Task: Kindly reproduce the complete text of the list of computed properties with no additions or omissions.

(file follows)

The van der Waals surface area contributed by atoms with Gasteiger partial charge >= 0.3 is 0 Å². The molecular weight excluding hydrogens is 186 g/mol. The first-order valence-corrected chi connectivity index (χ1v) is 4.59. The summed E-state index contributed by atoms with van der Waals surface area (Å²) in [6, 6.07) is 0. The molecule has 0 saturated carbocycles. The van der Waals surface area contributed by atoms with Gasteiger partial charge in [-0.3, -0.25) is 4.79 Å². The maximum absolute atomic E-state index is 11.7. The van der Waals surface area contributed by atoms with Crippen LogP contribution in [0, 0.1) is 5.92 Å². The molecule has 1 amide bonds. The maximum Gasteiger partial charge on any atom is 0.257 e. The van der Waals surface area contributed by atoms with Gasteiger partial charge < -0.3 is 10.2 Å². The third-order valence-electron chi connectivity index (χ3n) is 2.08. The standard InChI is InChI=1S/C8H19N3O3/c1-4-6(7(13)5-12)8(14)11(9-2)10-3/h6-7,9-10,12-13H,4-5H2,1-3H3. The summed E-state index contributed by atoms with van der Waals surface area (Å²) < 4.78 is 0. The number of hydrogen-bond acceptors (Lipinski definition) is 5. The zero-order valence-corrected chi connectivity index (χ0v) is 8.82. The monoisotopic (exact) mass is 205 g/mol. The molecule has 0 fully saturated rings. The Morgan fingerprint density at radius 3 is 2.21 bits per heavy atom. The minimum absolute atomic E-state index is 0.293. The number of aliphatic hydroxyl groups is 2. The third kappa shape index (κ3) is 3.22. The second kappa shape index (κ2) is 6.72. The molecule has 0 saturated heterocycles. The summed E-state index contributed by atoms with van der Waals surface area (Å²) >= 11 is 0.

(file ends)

The van der Waals surface area contributed by atoms with Gasteiger partial charge >= 0.3 is 0 Å². The molecular weight excluding hydrogens is 186 g/mol. The first-order valence-corrected chi connectivity index (χ1v) is 4.59. The summed E-state index contributed by atoms with van der Waals surface area (Å²) in [6, 6.07) is 0. The molecule has 0 saturated carbocycles. The van der Waals surface area contributed by atoms with Gasteiger partial charge in [-0.3, -0.25) is 4.79 Å². The maximum absolute atomic E-state index is 11.7. The van der Waals surface area contributed by atoms with Crippen LogP contribution in [0, 0.1) is 5.92 Å². The molecule has 1 amide bonds. The maximum Gasteiger partial charge on any atom is 0.257 e. The van der Waals surface area contributed by atoms with Gasteiger partial charge < -0.3 is 10.2 Å². The third-order valence-electron chi connectivity index (χ3n) is 2.08. The standard InChI is InChI=1S/C8H19N3O3/c1-4-6(7(13)5-12)8(14)11(9-2)10-3/h6-7,9-10,12-13H,4-5H2,1-3H3. The summed E-state index contributed by atoms with van der Waals surface area (Å²) < 4.78 is 0. The number of hydrogen-bond acceptors (Lipinski definition) is 5. The zero-order valence-corrected chi connectivity index (χ0v) is 8.82. The monoisotopic (exact) mass is 205 g/mol. The molecule has 0 fully saturated rings. The Morgan fingerprint density at radius 3 is 2.21 bits per heavy atom. The minimum absolute atomic E-state index is 0.293. The number of aliphatic hydroxyl groups is 2. The third kappa shape index (κ3) is 3.22. The second kappa shape index (κ2) is 6.72. The molecule has 0 saturated heterocycles. The summed E-state index contributed by atoms with van der Waals surface area (Å²) >= 11 is 0.